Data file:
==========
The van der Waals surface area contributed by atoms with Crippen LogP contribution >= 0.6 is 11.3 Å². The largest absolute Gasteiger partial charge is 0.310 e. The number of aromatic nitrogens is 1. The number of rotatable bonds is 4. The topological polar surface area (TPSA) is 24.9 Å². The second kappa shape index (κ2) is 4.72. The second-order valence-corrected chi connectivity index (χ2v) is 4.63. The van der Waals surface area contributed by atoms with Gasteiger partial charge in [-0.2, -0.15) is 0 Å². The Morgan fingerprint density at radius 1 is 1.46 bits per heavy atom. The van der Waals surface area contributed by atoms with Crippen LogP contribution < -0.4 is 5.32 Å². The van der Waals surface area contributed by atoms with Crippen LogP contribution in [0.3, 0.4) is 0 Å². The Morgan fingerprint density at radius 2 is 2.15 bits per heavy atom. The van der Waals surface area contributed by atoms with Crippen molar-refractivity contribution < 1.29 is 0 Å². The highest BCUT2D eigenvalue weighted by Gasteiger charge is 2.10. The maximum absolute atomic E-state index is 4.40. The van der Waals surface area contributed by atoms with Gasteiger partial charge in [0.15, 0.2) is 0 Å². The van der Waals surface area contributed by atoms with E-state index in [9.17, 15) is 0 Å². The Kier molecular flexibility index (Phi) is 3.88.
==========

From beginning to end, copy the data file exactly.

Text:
The van der Waals surface area contributed by atoms with Crippen LogP contribution >= 0.6 is 11.3 Å². The largest absolute Gasteiger partial charge is 0.310 e. The number of aromatic nitrogens is 1. The number of rotatable bonds is 4. The topological polar surface area (TPSA) is 24.9 Å². The second kappa shape index (κ2) is 4.72. The second-order valence-corrected chi connectivity index (χ2v) is 4.63. The van der Waals surface area contributed by atoms with Gasteiger partial charge in [-0.2, -0.15) is 0 Å². The Morgan fingerprint density at radius 1 is 1.46 bits per heavy atom. The van der Waals surface area contributed by atoms with Crippen LogP contribution < -0.4 is 5.32 Å². The van der Waals surface area contributed by atoms with Crippen LogP contribution in [0.3, 0.4) is 0 Å². The Morgan fingerprint density at radius 2 is 2.15 bits per heavy atom. The van der Waals surface area contributed by atoms with Crippen molar-refractivity contribution < 1.29 is 0 Å². The highest BCUT2D eigenvalue weighted by Gasteiger charge is 2.10. The maximum absolute atomic E-state index is 4.40. The van der Waals surface area contributed by atoms with Gasteiger partial charge in [0.15, 0.2) is 0 Å². The van der Waals surface area contributed by atoms with E-state index in [9.17, 15) is 0 Å². The Kier molecular flexibility index (Phi) is 3.88.